This is why F1 cars spark (bottoming out)

Why do F1 cars spark 2023? (Bottoming out)

If you’ve ever watched a modern Formula 1 race, you’ve probably seen sparks shoot out from beneath a car as it speeds down a straight or through a high-speed turn.

But why does this happen, and what effect does it have on the cars? 

Let’s take a look at why a F1 car sparks.

Table of Contents

Watch this video to understand why F1 cars spark.

Why do Formula 1 cars spark?

The sparks on F1 cars are generated by titanium skid blocks embedded within the plank. The skid blocks exist to protect the plank from damage, and they protrude no more than 3mm from the plank itself. When the car bottoms out, the skid blocks are the first to hit the ground, causing a shower of sparks behind the car.

Formula 1 cars have a plank running underneath the car from the back to just before the front wheels. The plank was originally designed by the FIA to reduce underbody aerodynamics while also preventing the car from bottoming out on the straights.

While you might think it’s made of carbon fiber or another highly specialized material, it’s actually made of Jabroc, a type of wood.

Jabroc is made of beechwood in a composite process that includes veneers and resin on each layer.

Why do F1 cars spark?

Photo showing sparks behind a Formula One car.

Understanding sparks from a F1 car

Titanium skid blocks were first used in Formula One in the 1980s and 1990s, and were reintroduced in 2015.

The FIA initially tried titanium plates on Nico Rosberg and Kimi Raikkonen’s cars during the Austrian Grand Prix the previous season. The plates were chosen for their lower likelihood of detachment than the earlier metal plates that encased the Jabroc planks.

“The purpose of making them out of titanium is threefold: Firstly, it’s safer, because if they do come off they are about a third of the weight of the existing ones,”

said Charlie Whiting, the FIA’s technical director at the time.

“Secondly, the titanium wears some 2-2.5 times more quickly than the metal currently used. Thus cars will have to be run a little bit higher to manage wear and teams won’t be able to drag them on the ground quite as much as they have in the past.

“The third effect is that you will see a lot more sparks, which some people think will look a little more spectacular.”

Why do Formula 1 cars bottoming out?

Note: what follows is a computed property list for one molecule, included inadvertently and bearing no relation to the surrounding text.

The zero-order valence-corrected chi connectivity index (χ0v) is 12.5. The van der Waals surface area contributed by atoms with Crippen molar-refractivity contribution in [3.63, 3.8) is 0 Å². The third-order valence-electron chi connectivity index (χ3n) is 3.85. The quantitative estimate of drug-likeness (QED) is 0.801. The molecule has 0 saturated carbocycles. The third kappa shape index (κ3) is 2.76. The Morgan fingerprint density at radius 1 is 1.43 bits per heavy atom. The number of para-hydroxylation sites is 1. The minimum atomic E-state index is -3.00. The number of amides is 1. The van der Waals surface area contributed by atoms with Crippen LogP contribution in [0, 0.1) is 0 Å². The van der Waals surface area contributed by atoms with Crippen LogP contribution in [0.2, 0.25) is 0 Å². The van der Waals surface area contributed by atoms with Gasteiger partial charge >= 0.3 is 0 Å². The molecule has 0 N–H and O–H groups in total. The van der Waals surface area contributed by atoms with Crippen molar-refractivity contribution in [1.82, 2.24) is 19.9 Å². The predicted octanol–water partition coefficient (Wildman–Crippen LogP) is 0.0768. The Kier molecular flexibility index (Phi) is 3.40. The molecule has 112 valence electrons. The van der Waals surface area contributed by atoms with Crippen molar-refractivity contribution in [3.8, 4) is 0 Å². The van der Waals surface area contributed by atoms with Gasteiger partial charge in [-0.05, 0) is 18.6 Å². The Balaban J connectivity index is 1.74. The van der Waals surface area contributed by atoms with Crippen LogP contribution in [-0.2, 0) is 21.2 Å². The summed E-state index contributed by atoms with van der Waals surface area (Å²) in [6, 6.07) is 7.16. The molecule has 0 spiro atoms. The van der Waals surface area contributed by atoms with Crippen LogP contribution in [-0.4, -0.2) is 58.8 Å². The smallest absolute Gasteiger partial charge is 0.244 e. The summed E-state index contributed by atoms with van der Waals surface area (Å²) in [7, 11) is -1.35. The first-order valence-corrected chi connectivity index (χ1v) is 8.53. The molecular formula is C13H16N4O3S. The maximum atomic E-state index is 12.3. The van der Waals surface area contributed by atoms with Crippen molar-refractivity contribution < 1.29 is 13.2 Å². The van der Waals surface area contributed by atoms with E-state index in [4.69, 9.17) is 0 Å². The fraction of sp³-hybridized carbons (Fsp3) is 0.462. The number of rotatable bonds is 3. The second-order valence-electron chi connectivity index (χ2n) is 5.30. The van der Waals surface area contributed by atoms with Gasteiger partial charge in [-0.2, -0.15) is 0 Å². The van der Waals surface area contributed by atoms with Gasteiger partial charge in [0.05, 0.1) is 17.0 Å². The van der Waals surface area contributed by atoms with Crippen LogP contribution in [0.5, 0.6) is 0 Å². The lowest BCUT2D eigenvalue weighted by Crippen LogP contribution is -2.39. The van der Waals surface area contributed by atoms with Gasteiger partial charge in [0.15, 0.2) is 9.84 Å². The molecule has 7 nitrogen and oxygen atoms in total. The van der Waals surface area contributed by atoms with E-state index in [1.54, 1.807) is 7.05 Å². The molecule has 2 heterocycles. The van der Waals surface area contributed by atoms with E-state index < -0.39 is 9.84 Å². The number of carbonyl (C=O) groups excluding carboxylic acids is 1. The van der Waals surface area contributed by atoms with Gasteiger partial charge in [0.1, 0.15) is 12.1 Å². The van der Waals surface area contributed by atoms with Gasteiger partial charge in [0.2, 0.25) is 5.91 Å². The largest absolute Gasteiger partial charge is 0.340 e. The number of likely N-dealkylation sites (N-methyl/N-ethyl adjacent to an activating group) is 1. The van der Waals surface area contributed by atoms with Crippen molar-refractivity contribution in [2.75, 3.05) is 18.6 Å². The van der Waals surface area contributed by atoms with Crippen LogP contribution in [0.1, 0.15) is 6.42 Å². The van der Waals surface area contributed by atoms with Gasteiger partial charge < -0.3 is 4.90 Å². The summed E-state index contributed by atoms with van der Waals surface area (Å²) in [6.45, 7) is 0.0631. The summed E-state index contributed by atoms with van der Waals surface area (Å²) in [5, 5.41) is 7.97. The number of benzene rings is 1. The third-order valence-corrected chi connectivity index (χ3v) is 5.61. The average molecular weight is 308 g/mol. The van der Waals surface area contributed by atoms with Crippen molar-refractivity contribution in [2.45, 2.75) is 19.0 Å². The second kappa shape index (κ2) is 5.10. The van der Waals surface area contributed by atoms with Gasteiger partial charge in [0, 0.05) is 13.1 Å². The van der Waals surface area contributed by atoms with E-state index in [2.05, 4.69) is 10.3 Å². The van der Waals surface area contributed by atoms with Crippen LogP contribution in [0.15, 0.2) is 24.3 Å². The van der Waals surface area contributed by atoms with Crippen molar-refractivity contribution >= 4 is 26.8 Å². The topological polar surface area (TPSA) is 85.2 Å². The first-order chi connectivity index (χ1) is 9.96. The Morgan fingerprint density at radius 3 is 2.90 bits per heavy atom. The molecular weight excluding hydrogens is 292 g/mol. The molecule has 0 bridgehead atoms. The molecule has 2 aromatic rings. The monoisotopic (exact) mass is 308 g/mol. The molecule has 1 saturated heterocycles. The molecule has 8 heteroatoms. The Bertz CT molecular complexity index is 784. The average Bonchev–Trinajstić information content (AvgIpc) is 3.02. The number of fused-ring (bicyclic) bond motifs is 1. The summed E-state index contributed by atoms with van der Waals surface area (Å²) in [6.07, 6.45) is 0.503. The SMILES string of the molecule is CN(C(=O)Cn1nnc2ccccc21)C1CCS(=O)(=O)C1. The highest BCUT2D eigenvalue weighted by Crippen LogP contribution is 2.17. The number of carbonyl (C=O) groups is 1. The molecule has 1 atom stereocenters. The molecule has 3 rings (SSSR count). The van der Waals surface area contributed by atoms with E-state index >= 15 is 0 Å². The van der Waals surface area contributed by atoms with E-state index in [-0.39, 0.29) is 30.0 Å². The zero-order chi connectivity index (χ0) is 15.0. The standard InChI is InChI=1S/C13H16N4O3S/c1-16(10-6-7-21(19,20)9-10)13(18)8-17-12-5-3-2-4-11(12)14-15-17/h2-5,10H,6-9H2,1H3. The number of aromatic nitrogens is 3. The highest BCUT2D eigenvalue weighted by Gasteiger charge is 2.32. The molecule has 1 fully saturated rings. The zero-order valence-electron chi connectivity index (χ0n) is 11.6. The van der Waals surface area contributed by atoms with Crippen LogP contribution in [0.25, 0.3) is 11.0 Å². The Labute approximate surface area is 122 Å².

Formula 1 cars bottom out for the same reason they were invented: downforce.

Cars are run low to the ground to increase the efficiency of the various aerodynamic devices on the car, especially in today’s new ground effect era.

Furthermore, the more downforce a car produces, the more it is pushed into the ground, further reducing its ride height.

That is why, if you look closely, you can see more sparks at the ends of straights. As the car’s speed increases, more downforce is generated, pushing the car lower to the ground.

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For obvious reasons, sparks can also fly when a car passes over bumps and kerbs, or during spectacular crashes.

Is bottoming out a bad thing?

Yes and no.

While a car bottoming reduces downforce, if it happens on a straight it doesn’t do any harm. The issue arises when the bottoming out occurs in the middle of a turn, which can happen in faster corners.

Then there’s the issue of porpoising, which affects today’s ground effect cars in particular. In a nutshell, when a car bottoms out, it causes a rapid decrease in downforce, causing the car to return to its original position, returning the downforce, and repeating the process. 

While a car bottoming reduces downforce, if it happens on a straight it doesn't do any harm. The issue arises when the bottoming out occurs in the middle of a turn, which can happen in faster corners.

If that process occurs at a slow enough speed, it can cause issues in braking zones at the ends of straights and fast corners.

Ever since the reintroduction of titanium plates in 2015, sparks have once again become a part of F1, bringing back memories of legendary moments such as Nigel Mansell and Ayrton Senna going wheel-to-wheel at Barcelona in 1991.

And, while they were introduced solely for safety reasons, they have added a new dimension to the Formula 1 spectacle. So, thank you FIA.

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